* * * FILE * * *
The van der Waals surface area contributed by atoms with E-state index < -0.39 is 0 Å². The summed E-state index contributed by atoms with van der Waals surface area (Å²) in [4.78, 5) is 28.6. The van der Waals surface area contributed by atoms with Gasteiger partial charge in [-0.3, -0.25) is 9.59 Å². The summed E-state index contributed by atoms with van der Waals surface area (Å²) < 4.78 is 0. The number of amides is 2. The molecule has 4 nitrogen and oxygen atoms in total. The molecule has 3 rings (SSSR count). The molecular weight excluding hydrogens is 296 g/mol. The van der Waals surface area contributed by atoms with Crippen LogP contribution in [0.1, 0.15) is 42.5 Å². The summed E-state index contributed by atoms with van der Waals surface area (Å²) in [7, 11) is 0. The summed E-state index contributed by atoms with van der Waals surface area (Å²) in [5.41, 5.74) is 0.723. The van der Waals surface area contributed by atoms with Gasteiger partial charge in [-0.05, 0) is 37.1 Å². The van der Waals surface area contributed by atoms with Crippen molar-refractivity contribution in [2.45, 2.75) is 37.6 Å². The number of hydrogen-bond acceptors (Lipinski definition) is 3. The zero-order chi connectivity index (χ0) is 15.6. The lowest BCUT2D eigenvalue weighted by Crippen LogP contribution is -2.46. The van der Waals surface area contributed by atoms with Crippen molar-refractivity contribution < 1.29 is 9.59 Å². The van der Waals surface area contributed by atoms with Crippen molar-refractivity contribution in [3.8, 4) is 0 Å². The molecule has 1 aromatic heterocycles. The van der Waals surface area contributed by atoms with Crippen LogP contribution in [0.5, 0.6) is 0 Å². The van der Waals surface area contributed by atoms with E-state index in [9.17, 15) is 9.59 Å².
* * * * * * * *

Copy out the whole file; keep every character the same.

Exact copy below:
The van der Waals surface area contributed by atoms with E-state index < -0.39 is 0 Å². The summed E-state index contributed by atoms with van der Waals surface area (Å²) in [4.78, 5) is 28.6. The van der Waals surface area contributed by atoms with Gasteiger partial charge in [-0.3, -0.25) is 9.59 Å². The summed E-state index contributed by atoms with van der Waals surface area (Å²) < 4.78 is 0. The number of amides is 2. The molecule has 4 nitrogen and oxygen atoms in total. The molecule has 3 rings (SSSR count). The molecular weight excluding hydrogens is 296 g/mol. The van der Waals surface area contributed by atoms with Crippen LogP contribution in [0.1, 0.15) is 42.5 Å². The summed E-state index contributed by atoms with van der Waals surface area (Å²) in [7, 11) is 0. The summed E-state index contributed by atoms with van der Waals surface area (Å²) in [5.41, 5.74) is 0.723. The van der Waals surface area contributed by atoms with Gasteiger partial charge in [-0.05, 0) is 37.1 Å². The van der Waals surface area contributed by atoms with Crippen molar-refractivity contribution in [2.45, 2.75) is 37.6 Å². The number of hydrogen-bond acceptors (Lipinski definition) is 3. The zero-order chi connectivity index (χ0) is 15.6. The lowest BCUT2D eigenvalue weighted by Crippen LogP contribution is -2.46. The van der Waals surface area contributed by atoms with Crippen molar-refractivity contribution < 1.29 is 9.59 Å². The van der Waals surface area contributed by atoms with Crippen molar-refractivity contribution in [3.8, 4) is 0 Å². The molecule has 1 aromatic heterocycles. The van der Waals surface area contributed by atoms with Crippen LogP contribution in [0.5, 0.6) is 0 Å². The van der Waals surface area contributed by atoms with E-state index in [9.17, 15) is 9.59 Å².